Everything seems to be happening at a rapid pace now that the majority of the crops have emerged.
Having the planting season last for about six weeks will make daily progress seem slow at times, but when the weather cooperates there don’t seem to be enough hours in each day.
So now we are at a point where the Iowa crops generally look good, but need to do some catching up and benefit from the heat units that are expected to arrive over the next few weeks.
The latest acreage surveys painted a very good picture as to the progress made in most the Midwest over the past three weeks, but tell of a few areas where conditions have not been as favorable.
Ohio and parts of both the northwest and southeastern parts of the Corn Belt are facing their challenges.
Based on the rainfall that is occurring this week their ability to meet their cropping deadlines will be put to the test.
We have all been wondering where the extra acres will be coming from to meet the usage demands so what happens in those areas plus the Wheat Belt states will be important to overall U.S. grain supplies.
Memorial Day is almost here, a holiday that typically signals the true start of summer and all of its activities.
A lot of work has to be completed during those months, but it can also be one of the most enjoyable and beautiful parts of the year.
All those colors, tastes, and sounds that we always get to enjoy – fresh sweet corn, tomatoes, strawberries, the 4th of July and picnics.
A number of meteorologists and the National Weather Service seem to have predicted a wildly active tornado season. They seem to be correct as small Iowa towns, and large urban areas such as St Louis, Tuscaloosa, Minneapolis and now Joplin got hammered.
For years we wondered why the bigger towns and cities seemed to be immune from attack. The twisters also seemed to leave churches and hospitals alone. Now after the damage in southern Missouri this past Sunday every place and building seems to be fair game. Does that mean more hail storms this summer?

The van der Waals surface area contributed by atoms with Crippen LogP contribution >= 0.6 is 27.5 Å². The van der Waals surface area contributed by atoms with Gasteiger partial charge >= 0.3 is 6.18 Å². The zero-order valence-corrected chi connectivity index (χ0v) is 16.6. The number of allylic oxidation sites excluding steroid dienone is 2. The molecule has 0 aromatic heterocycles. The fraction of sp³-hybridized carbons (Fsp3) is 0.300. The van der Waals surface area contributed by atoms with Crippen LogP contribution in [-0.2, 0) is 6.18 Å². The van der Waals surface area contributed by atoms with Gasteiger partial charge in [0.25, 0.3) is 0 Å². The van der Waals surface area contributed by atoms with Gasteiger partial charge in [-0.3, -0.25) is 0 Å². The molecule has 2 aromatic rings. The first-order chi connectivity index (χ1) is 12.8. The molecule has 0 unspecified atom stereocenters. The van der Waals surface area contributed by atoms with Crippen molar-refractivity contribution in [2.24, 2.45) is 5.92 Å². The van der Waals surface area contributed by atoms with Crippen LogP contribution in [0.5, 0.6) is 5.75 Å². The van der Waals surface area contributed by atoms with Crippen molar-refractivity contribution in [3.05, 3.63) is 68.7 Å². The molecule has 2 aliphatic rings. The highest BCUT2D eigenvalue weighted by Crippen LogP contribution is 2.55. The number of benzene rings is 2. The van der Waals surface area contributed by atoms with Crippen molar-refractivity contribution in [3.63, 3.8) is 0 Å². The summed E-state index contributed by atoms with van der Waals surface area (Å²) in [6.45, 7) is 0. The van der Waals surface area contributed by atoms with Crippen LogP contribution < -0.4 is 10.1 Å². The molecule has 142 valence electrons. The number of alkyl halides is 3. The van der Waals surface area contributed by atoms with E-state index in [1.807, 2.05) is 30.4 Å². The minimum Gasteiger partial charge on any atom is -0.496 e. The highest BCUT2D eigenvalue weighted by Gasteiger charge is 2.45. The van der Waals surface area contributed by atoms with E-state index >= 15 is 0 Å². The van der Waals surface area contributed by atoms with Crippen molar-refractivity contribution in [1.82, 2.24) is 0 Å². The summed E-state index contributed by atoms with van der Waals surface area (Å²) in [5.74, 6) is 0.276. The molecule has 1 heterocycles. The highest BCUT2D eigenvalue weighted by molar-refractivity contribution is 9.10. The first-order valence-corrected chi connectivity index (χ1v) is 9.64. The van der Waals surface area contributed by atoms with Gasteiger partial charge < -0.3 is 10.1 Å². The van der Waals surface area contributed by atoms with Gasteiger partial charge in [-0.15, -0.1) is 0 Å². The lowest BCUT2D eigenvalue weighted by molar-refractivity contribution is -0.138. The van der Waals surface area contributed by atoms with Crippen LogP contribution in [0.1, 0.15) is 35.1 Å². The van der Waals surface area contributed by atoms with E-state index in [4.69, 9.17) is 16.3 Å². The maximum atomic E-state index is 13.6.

Most of the corn as of mid-week was still only at the V1 thru V2 growth stage. It will have to hurry up to match the nearly knee high by June 4, which is what we have seen in the best years during the last decade.
As we get into late May and early June, when the nighttime temps are supposed to be warmer, the rate of growth should pick up.
Most of the soybeans are either still emerging or are only in the VE thru unifoliate stages. Cool temps and lack of sunlight on many of the days is slowing their pace of growth.
The accompanying low soil temps are going to be lowering the rate of nutrient release from the soils. It is at times like these when row-applied or foliar fertilizers can have the largest effect on the small plants.
The application of in-furrow-applied biological to boost nutrient availability can also help.
Last week I mentioned that many growers were seeing a percentage of their corn plants were having a hard time emerging and beginning their growth.
A variety of things seemed to be going on. One of them was that in spite of good seed depth and lots of moisture in the profile, the seeds appeared to have been placed in dry soil.
Those seeds in question germinated and began growing about a week later than their counterparts within the same row.
How or why the moisture didn’t move up to swell the seeds has still not been answered.
In other fields there are still seedlings that have expanded their leaves and are roped out without having reached the soil surface.
Their push is gone and will continue to decay. In most cases they look like they were battling a heavy crust, though in most cases no crust was present.